Linda November

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Linda November
LindaNovember 2014.jpeg
Linda November, 2014
Born Linda Ellen November
(1944-10-16) October 16, 1944 (age 70)[1]
East New York, Brooklyn
Occupation Pianist and singer
Known for Advertising jingles, such as the Meow Mix Theme
Spouse(s) Artie Schroeck
Website
http://www.jinglelady.com/

Linda Ellen November[2] (born October 16, 1944)[2] is an American singer who has sung tens of thousands of commercial jingles.[3] She was the voice of the singing cat in the Meow Mix commercials,[4] sang the jingle "Galaxy Glue" in the 1981 film The Incredible Shrinking Woman, the "Coke and a Smile" jingle in the classic Mean Joe Greene Super Bowl commercial,[5] and has won many Clio Awards for her work on television and radio.[3][6] Her voice can also be heard on many pop songs, as she was a regular backup singer for artists such as Frankie Valli, Burt Bacharach,[7] Engelbert Humperdinck, and Neil Diamond.[4] In the 1970s, she was one of the main singers in the disco group Wing and a Prayer Fife and Drum Corps, which charted with the Top 40 hit "Baby Face" in 1976. In the 1980s and 1990s she was a regular performer in Atlantic City at The Grand and Harrah's, with her husband, composer and arranger Artie Schroeck. As of 2011, she works as a piano accompanist in Las Vegas, Nevada.

Biography[edit]

Early years (1940s–1960s)[edit]

November was born in Brooklyn, the older of two children to Eleanore and Julius November. Her father was an attorney to clients such as boxer Floyd Patterson, and her younger brother Philip became an attorney as well.[8][9] She started her career in music as a concert pianist, playing piano from the age of five. However, she lost interest in the piano as a teenager and turned to singing instead, helped by the fact that she learned she had perfect pitch.[2] She attended Thomas Jefferson High School, then The High School of Music & Art, and then from the age of 15 began studying voice with Beverly Johnson at Juilliard. She developed a strong soprano voice, described by The Dallas Morning News as "high, strong, and unwontedly pure".[10]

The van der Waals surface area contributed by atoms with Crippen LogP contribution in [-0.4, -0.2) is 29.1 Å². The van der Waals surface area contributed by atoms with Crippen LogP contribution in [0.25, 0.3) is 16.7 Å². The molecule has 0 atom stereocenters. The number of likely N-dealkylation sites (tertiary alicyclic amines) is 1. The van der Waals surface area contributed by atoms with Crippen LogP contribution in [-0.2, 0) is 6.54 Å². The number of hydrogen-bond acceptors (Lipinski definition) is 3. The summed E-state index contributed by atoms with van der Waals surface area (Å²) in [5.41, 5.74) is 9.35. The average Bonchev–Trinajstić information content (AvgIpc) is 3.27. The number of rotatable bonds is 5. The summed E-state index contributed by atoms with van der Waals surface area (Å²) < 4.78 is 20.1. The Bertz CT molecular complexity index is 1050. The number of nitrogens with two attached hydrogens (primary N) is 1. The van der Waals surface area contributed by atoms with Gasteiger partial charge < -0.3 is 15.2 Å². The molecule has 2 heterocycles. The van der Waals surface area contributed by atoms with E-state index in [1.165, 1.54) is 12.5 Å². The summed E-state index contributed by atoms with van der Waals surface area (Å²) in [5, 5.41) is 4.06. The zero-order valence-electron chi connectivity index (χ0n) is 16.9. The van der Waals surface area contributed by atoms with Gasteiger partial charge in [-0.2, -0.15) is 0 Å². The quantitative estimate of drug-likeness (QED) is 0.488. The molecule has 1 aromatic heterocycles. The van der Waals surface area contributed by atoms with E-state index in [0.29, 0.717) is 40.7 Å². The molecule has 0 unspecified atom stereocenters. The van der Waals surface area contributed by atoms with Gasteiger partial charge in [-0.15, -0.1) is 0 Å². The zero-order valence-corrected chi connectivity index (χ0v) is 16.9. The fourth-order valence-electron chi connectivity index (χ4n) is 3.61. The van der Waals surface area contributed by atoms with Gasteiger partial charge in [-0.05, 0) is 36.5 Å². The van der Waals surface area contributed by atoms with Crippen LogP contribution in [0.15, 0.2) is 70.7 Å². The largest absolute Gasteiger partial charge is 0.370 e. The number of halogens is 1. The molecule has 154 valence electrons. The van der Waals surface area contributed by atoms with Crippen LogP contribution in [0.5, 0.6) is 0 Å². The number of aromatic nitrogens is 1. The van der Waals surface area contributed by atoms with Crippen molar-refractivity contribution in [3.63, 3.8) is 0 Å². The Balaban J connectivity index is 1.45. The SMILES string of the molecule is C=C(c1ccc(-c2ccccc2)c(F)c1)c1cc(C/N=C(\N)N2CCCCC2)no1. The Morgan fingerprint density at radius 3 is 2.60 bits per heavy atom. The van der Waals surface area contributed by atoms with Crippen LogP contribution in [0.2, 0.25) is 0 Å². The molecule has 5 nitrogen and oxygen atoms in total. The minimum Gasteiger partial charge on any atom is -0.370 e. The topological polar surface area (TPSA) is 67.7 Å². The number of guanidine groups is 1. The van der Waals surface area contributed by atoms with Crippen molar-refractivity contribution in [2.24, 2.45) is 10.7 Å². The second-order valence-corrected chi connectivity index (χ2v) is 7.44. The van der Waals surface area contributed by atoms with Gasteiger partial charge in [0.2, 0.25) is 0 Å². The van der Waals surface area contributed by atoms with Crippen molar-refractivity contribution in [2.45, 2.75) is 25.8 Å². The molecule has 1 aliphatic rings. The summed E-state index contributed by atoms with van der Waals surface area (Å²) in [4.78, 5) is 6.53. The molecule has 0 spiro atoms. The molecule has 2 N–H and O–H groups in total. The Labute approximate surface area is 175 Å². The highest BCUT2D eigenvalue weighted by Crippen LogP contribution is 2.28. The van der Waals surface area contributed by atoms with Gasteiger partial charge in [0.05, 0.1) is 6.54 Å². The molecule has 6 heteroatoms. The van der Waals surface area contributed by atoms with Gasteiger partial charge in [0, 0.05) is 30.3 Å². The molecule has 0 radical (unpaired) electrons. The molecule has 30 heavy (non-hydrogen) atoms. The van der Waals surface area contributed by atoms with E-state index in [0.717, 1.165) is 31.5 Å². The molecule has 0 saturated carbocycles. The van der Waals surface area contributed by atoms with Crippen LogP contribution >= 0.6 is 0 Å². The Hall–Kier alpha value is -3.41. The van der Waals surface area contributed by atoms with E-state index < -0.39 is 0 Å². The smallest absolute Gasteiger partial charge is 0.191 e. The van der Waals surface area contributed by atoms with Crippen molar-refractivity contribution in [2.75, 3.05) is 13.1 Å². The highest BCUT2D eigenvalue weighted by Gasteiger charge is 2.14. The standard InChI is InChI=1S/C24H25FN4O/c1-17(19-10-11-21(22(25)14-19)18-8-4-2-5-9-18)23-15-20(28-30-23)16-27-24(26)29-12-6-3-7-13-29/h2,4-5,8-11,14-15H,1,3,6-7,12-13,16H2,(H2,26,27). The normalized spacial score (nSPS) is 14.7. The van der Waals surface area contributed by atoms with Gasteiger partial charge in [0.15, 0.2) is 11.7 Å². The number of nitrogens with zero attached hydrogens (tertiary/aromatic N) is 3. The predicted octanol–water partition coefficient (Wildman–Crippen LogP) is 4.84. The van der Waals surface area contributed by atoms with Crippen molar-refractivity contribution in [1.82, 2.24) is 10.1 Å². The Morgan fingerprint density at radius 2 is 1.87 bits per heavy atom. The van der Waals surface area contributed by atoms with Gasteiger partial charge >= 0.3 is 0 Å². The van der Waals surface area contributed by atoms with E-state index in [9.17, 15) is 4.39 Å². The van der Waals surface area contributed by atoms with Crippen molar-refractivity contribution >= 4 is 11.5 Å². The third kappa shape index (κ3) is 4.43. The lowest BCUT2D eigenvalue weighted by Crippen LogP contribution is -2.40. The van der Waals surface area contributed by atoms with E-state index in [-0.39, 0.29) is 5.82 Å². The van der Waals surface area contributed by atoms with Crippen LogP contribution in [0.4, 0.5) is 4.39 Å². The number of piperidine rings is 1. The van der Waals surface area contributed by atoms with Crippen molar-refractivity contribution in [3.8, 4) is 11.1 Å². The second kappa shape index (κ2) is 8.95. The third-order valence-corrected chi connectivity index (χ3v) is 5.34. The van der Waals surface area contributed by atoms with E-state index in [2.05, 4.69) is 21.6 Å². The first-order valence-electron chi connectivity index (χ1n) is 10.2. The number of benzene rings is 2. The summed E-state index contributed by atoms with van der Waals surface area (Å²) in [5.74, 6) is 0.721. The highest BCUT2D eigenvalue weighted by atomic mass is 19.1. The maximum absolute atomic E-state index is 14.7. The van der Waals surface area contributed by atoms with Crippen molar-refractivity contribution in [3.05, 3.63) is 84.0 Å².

Linda November, 1963

At the age of 16, she got a lucky break because of a visit to a podiatrist. The doctor had an office at Broadway and 42nd Street, in what had been a fashionable Knickerbocker Hotel suite in the early 1900s, the New York residence of opera singer Enrico Caruso (1873–1921). So the doctor would often entertain visitors who were there to see the Caruso memorabilia. While she herself was at the office, November met another patient who had contacts in the music industry, and she sang an impromptu audition. The patient was impressed, and put her in touch with one of his contacts, manager Gus Schirmer (of the Schirmer Music publishing family), who was looking for "pretty sopranos" for his summer musicals.[2][10] Schirmer introduced her to Broadway composer Richard Rodgers, who became her mentor, and through Schirmer, November also auditioned for other producers such as Lawrence Kasha. She obtained work as a performer in the 1963 summer musical season in Dallas, Texas, but despite many auditions, could never land a job in Broadway theatre (according to November, this was because she never had the exact look that a particular show was looking for).[2][10] Then Schirmer got her a job singing at an industrial musical for Ford Motor Company, where she met many other successful musicians, singers, and composers such as Ray Charles. He began incorporating her into sessions with the Ray Charles Singers, a group of performers with a rotating membership that would sing in close harmonies, often on productions with singer and television personality Perry Como, or as backup singers for other recordings.[2] This launched November's career as a studio singer, as she worked on a contract basis for many different productions. From 1962 to 1967 November would rotate in and out as part of the Ray Charles Singers, sometimes seen on Perry Como's Kraft Music Hall variety program. She can also be heard as a backup singer on some Frank Sinatra recordings, such as the soprano voice in the background of the 1967 song, "The World We Knew".[2][4]